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Some thermal clips

One on top of two

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What you are calling positive and negative is known as white hot and black hot in thermal terminology and it is what it says.

In white hot mode, hotter objects appear white and in black hot mode, hotter objects appear black

There are also various colour modes where a temperature (or small range of temperature) is displayed as a specific colour.

This colour presentation looks very clever and attractive to those who are not au fait with thermal imagers, but in reality, white hot and black hot provide a much more detailed image than any of the colour modes because the number of colours used is small (typically 16) while most thermals will display 256 discreet levels of grey between pure black and pure white.





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Lines per millimetre, or more accurately line pairs per millimetre, is a resolution measurement system that has its genesis in old analog tubed NV systems.

When applied to digital imaging systems (NV or thermal) it doesn't really produce a sensible number.

If you want to know the the size of the smallest thing a digital imaging system can detect at (say) a distance of 100m),  then simply divide the pixel size by the focal length of the objective lens and multiply the answer by 100

So, in the case of the Helion 2 XP50 pro, the pixel size is 17 microns, the focal length is 50mm.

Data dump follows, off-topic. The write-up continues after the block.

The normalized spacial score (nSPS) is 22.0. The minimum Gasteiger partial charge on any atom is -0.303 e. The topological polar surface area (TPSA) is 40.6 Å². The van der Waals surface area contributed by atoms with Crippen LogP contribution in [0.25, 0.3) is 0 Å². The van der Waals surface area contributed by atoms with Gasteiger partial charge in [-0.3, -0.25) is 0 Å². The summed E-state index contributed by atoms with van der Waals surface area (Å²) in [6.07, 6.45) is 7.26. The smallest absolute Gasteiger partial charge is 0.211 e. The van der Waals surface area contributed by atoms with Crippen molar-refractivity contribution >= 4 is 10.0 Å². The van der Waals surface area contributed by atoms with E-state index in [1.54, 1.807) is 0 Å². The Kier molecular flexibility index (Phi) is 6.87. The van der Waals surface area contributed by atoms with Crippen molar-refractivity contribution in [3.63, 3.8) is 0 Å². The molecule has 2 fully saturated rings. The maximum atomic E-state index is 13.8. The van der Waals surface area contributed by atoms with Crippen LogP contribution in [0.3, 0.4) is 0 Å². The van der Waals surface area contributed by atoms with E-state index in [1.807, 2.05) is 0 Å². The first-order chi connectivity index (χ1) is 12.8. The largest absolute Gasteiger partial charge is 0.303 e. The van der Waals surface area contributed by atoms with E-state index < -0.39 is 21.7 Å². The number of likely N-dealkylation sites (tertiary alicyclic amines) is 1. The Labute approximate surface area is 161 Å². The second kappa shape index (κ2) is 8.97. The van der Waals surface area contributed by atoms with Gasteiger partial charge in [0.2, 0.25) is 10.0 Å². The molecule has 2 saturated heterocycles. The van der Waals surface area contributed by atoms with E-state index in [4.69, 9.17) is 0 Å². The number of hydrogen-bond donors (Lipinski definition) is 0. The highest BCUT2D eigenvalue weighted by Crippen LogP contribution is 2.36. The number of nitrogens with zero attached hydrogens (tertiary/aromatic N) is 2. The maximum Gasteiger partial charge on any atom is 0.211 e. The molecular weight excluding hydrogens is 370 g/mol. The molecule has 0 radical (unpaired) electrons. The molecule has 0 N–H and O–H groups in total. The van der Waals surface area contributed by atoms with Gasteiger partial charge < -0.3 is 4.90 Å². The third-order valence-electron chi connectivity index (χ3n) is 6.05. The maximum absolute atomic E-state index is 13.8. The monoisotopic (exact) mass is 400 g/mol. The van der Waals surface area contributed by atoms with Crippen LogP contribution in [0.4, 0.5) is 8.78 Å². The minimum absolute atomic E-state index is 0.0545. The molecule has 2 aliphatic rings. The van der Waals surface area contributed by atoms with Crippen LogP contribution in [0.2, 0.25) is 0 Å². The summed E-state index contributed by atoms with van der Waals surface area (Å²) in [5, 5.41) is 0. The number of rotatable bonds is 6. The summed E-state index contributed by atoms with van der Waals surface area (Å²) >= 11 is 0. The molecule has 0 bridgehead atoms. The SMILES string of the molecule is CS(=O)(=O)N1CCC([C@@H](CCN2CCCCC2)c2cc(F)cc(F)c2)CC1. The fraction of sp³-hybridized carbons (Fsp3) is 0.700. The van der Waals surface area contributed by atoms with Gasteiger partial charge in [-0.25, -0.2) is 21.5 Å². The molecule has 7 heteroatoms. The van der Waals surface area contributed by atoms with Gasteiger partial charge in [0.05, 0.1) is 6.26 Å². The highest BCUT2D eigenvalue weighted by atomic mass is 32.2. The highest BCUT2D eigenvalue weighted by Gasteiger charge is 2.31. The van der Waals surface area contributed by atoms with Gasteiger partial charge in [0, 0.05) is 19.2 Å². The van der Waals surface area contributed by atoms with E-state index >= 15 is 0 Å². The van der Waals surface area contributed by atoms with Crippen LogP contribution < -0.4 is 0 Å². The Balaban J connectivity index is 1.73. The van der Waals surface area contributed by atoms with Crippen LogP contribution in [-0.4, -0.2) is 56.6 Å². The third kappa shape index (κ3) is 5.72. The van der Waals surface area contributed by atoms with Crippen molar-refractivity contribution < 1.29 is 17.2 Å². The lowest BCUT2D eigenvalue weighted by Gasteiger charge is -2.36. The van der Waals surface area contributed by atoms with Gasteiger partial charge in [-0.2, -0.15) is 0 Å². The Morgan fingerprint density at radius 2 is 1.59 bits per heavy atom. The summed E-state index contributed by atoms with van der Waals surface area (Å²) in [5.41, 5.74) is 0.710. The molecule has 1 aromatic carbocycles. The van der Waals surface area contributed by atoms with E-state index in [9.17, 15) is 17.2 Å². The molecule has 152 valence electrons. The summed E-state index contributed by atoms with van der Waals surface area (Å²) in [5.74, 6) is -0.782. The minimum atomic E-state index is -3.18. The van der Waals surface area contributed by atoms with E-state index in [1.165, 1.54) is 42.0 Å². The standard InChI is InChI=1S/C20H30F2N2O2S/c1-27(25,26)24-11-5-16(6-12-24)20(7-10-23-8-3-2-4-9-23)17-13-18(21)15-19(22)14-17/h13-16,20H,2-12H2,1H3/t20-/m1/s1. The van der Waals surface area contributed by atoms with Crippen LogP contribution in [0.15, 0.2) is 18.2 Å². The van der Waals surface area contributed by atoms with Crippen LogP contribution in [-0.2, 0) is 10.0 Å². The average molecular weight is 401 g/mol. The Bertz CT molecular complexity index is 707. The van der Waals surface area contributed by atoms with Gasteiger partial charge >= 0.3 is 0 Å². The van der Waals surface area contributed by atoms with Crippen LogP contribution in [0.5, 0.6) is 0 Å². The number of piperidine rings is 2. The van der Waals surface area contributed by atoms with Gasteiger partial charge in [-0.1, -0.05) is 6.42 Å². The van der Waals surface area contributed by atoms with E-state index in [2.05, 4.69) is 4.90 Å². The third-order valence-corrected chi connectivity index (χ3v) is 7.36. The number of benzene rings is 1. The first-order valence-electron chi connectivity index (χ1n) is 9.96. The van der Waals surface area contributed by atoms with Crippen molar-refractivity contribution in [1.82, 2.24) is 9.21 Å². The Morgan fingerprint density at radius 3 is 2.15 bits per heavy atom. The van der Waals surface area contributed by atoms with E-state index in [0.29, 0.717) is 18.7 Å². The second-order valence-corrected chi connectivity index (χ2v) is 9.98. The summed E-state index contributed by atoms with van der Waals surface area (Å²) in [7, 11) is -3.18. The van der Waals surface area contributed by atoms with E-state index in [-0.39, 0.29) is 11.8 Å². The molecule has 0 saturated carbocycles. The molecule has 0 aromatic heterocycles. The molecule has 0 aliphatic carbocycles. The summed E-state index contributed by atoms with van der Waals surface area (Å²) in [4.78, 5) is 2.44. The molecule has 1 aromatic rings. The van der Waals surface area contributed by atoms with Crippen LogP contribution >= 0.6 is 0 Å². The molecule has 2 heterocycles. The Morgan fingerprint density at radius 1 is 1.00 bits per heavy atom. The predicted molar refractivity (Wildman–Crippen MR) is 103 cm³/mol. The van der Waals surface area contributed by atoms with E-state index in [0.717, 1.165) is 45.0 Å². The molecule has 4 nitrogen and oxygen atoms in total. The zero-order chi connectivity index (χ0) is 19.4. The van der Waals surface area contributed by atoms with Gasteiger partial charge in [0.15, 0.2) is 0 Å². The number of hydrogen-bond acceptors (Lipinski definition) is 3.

Therefore, at a range of 100m, one pixel "sees" a square whose sides are (17/50)*100 = 34mm

The smaller that number, the more detailed the image will be.

Note that the number of pixels in the sensor does affect the resolution, only the pixel size and lens focal length

The 1024 (1024x768) you mention in your reply above is the number of pixels in the display, which has no effect on the resolution of the system as long as there are at least as many pixels in the display as there are in the sensor

Having said all that, there are other thermal imagers available which also have sensors with 17 micron pixels and 50mm lenses which will have the same resolution as the OPs images - but the image quality will not be anything like as good as those above.

Most thermal imager specifications quote something called NETD

This stands for Nett Equivalent Temperature Difference and is a measure of the smallest change in temperature that the lens/sensor system can detect.

Typical NETD values are 50mK ( degrees millikelvin) - so 50mK is 0.05 degrees centigrade

The Pulsar Helion2 XP50 Pro has an NETD of 20mK making it capable of detecting much smaller changes in temperature than virtually all other hand held thermal imagers.

This very small NETD allows more temperature detail to be observed and this, combined with Pulsars very sophisticated signal processing result in the high quality images above





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It's very impressive technology.  I recall back in the 1980's having to lug a thermal camera around the factory checking for electrical 'hot spots'. That needed liquid nitrogen to cool the sensor.  We thought that was a great bit of kit,  how times change - I wonder how the sensor is temperature referenced in the modern kit?

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